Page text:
Open Access Research Article

Effect of Ginger (Zingiber Officinale) and Garlic (Allium Sativum) On the Performance, Haematology and Serum Biochemical Indices of Laying Hens

Olawale Mojeed Akanbi1,2*, Grace Osejemen Aigbogun2 and Johnson A Oluponna2

1The Federal University of Technology Akure, Nigeria

2Federal college of Animal Health and Production Technology, Moor plantation, Ibadan, Nigeria

Corresponding Author

Received Date: February 05, 2020;  Published Date: February 18, 2020


Every animal is as good as what it eats so the availability of good poultry nutrition is crucial to the improvement of poultry products. The competition between humans and the domestic fowl for some feedstuffs greatly hampers the production of quality meat and eggs. This competition affects the relative availability and affordability of the basic feed ingredients used in poultry nutrition. The study was carried out to evaluate the effect of ginger (Zingiber officinale) and garlic (Allium sativum) on the performance, hematology and serum indices of laying hens. The research was carried out at the National Cereal research Institute experimental farm, Moor Plantation, Ibadan where seventy-two points of lay hens were randomly allotted into six dietary treatments of 12 birds per treatment in a Completely Randomized Design. The diets were formulated to contain 0% ginger and 0% garlic, 1% ginger and 1% garlic, 2% ginger and 2% garlic, 3% ginger and 3% garlic, 3% ginger and 0% garlic, and 0% ginger and 3% garlic to represented treatments 1,2,3,4,5 and 6 respectively. Significant differences (p< 0.05) were observed in performance which includes weight gain, feed conversion ratio and hen day production. There were significant (p< 0.05) influences in the haematology and serum indices such as Packed cell volume, red blood cell, haemoglobin, white blood cell, mean cell volume, mean corpuscular haemoglobin concentration, while there were no significant differences in the cholesterol in the serum. The results of the haematology shows that the immunity increased, which is an indication that the spices (ginger and garlic) are good sources of vitamins and minerals and the inclusion of ginger and garlic at 2% ginger and 2% garlic can be fed to laying hens without detrimental effect on the performance and health of the birds.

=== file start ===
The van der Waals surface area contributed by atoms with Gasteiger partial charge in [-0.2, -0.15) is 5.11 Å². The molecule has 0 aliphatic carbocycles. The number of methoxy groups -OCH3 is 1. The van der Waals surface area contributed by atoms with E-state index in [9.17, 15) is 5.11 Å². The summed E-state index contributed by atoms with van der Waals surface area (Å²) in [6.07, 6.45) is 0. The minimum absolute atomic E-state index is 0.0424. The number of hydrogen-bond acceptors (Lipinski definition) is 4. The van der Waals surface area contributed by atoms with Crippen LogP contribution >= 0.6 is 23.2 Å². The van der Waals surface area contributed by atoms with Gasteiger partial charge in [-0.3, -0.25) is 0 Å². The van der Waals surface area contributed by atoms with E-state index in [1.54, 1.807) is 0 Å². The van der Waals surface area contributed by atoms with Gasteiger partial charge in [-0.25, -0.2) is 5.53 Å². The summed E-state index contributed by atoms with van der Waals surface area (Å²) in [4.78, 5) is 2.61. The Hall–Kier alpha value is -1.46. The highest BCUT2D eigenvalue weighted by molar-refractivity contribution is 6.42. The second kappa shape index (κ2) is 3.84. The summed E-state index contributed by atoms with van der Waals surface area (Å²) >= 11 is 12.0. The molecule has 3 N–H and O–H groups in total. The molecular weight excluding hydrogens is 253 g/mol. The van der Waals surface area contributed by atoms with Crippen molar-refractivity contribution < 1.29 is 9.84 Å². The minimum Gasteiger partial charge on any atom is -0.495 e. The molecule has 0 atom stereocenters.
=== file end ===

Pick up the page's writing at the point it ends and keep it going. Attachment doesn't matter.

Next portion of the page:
Keywords: Garlic; Ginger; Haematology; Performance; Serum

Signup for Newsletter
Scroll to Top